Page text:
Originally created 05/07/06

Nuclear power making an energetic resurgence



ATLANTA - Five years ago, environmentalists saw one of their old nemeses pop back up unexpectedly.

It was in Vice President Dick Cheney's national energy policy, a phrase they had pushed to the back burner for years but now made them shudder all over again: nuclear power.

Calling it an answer for the country's energy shortages, Mr. Cheney vowed to encourage the development of a new generation of nuclear power plants - a promise that is chugging forward as several companies begin working on applications to build the nation's first new nuclear power facility in years.

For anti-nuclear groups, the push is unsettling.

"One of the biggest sort of shockers was there's kind of been this assumption over the years that we're moving away from nuclear," said Sara Barczak, the energy director for the Southern Alliance for Clean Energy. "Now, we're seeing this cascade of events."

As discussions pick up about expanding nuclear power generation, Ms. Barczak and other critics bring up traditional arguments about potential accidents, radioactive waste and high building costs of the facilities. They've added new post-Sept. 11, 2001, concerns that even the federal government has recognized nuclear power facilities could become terrorists' targets.

Utility companies argue that nuclear power releases less harmful pollutants than coal-burning plants and is a more reliable source of electricity than other fossil fuels.

Public opinion has shifted toward nuclear power, they say, in part because of the spikes in bills customers are paying for electricity generated by natural gas.

The U.S. Department of Energy is predicting a 45 percent increase in electricity use by 2030, as more stringent regulations about emissions are put in place for power plants - a combination that has more experts looking favorably toward nuclear sources, said Mitch Singer, a spokesman for the Nuclear Energy Institute, an industry group.

"We have the demand that's coming now and in the future and the fact that it (nuclear power) is environmentally sound," he said.

Encouraged by renewed support at the federal level, a dozen projects for new nuclear power units are being considered for potential license applications with the Nuclear Regulatory Commission, including the idea of adding two reactors at Plant Vogtle in Burke County. Most of the other prospective sites are also in the Southeast.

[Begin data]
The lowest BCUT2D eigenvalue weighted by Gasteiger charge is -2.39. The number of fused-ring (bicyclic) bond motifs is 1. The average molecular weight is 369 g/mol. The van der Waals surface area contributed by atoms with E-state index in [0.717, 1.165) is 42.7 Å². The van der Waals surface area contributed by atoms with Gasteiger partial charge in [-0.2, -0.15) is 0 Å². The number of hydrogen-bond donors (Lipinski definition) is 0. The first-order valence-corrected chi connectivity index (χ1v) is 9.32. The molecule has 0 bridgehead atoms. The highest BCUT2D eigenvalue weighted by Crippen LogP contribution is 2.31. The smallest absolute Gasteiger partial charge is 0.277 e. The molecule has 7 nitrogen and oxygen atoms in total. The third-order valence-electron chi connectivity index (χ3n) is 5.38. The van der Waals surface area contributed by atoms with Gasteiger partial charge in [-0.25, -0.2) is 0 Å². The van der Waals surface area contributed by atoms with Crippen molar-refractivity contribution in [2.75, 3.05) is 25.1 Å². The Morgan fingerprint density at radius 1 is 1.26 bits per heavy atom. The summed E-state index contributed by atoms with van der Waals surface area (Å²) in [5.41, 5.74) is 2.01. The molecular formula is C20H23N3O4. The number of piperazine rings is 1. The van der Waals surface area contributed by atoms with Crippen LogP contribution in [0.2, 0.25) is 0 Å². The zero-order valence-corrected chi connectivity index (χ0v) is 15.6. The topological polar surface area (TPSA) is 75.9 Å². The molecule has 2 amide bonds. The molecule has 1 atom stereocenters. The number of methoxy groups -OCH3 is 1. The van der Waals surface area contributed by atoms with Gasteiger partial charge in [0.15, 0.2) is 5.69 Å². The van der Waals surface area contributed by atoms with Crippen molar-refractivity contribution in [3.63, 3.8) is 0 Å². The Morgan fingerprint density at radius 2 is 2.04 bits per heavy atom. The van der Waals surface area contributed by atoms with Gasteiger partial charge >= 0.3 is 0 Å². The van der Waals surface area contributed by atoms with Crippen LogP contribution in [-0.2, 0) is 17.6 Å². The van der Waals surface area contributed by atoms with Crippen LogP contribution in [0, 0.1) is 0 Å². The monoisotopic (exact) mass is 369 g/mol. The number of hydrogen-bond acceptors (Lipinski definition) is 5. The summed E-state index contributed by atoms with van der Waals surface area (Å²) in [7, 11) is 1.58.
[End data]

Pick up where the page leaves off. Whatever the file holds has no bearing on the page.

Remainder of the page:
It has been roughly three decades since federal officials approved the construction of new nuclear reactors in the U.S. The 1979 accident at the Three Mile Island plant in Pennsylvania caused the public to doubt the safety of the facilities, and other fuel sources remained relatively inexpensive until recently.

There are now 103 nuclear power plants in the country generating more than 20 percent of the nation's electricity, according to the Nuclear Energy Institute. Only coal, which generates half of the nation's power, is used more. But nuclear power usage could rise in the years ahead because of the renewed push from the government.

The energy bill President Bush signed last year included significant "risk insurance" money for the first six builders of new plants, and he predicted that new facilities would be constructed by the end of the decade.

For the operators of the first two new reactors that make it through the permitting process, the bill pledges up to $500 million each to offset potential delay costs and as much as $250 million for each of the next four reactors built. New plants also could receive production tax credits up to $125 million annually.

In all, more than $13 billion could be paid to support the nuclear resurgence, from research and development expenses to construction and operating costs, according to an analysis of the energy bill by the Washington, D.C., watchdog group Public Citizen.

Earlier this year, Georgia lawmakers adopted resolutions urging the state's electric companies to consider building new nuclear plants and for state utility regulators to support those efforts.

Sen. Mitch Seabaugh, R-Sharpsburg, who sponsored one of the resolutions, said he thinks the state needs to develop a comprehensive energy strategy.

"It takes a while to build these facilities," he said. "We've got to act now in order to be prepared to meet our generation needs years from now."

Reach Vicky Eckenrode at (404) 681-1701 or vicky.eckenrode@morris.com.

Nuclear Revival

Southern Co.'s Georgia Power isn't the only utility interested in building new nuclear reactors. Below are companies that are seeking or plan to seek regulatory approval for new units.

Company Site Units
Dominion Nuclear North Anna, Va. 1
Tennessee Valley Authority Bellefonte, Ala. 2
Entergy Grand Gulf, Miss. 1
Entergy River Bend, La. 1
Southern Co. Waynesboro 2
Progress Energy Harris, N.C., and possibly Florida. 4
South Carolina Electric & Gas Jenkinsville, S.C. 2
Duke Power Oconee, S.C. Undetermined
Duke Power Davie, N.C. Undetermined
Exelon Clinton, Ill. Undetermined
Florida Power & Light Undetermined Undetermined
Constellation Calvert Cliffs, Md., or Nine Mile Point, N.Y. 1



Source: Nuclear Energy Institute



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